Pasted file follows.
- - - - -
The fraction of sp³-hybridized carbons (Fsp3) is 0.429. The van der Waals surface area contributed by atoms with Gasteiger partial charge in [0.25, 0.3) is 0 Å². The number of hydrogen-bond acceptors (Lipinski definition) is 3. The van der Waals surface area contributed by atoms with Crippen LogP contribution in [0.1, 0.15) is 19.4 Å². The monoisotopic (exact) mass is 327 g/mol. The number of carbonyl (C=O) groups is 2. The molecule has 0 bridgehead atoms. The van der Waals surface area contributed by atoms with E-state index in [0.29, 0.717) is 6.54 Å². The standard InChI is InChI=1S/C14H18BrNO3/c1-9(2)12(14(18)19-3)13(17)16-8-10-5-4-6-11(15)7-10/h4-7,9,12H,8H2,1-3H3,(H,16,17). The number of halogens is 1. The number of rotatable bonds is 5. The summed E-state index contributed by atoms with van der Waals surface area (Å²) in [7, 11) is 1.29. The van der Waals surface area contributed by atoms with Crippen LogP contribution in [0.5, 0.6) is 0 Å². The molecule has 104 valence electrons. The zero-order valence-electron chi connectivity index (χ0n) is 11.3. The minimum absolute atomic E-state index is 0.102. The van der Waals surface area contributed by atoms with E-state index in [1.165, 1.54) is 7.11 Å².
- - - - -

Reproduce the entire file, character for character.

The fraction of sp³-hybridized carbons (Fsp3) is 0.429. The van der Waals surface area contributed by atoms with Gasteiger partial charge in [0.25, 0.3) is 0 Å². The number of hydrogen-bond acceptors (Lipinski definition) is 3. The van der Waals surface area contributed by atoms with Crippen LogP contribution in [0.1, 0.15) is 19.4 Å². The monoisotopic (exact) mass is 327 g/mol. The number of carbonyl (C=O) groups is 2. The molecule has 0 bridgehead atoms. The van der Waals surface area contributed by atoms with E-state index in [0.29, 0.717) is 6.54 Å². The standard InChI is InChI=1S/C14H18BrNO3/c1-9(2)12(14(18)19-3)13(17)16-8-10-5-4-6-11(15)7-10/h4-7,9,12H,8H2,1-3H3,(H,16,17). The number of halogens is 1. The number of rotatable bonds is 5. The summed E-state index contributed by atoms with van der Waals surface area (Å²) in [7, 11) is 1.29. The van der Waals surface area contributed by atoms with Crippen LogP contribution in [0.5, 0.6) is 0 Å². The molecule has 104 valence electrons. The zero-order valence-electron chi connectivity index (χ0n) is 11.3. The minimum absolute atomic E-state index is 0.102. The van der Waals surface area contributed by atoms with E-state index in [1.165, 1.54) is 7.11 Å².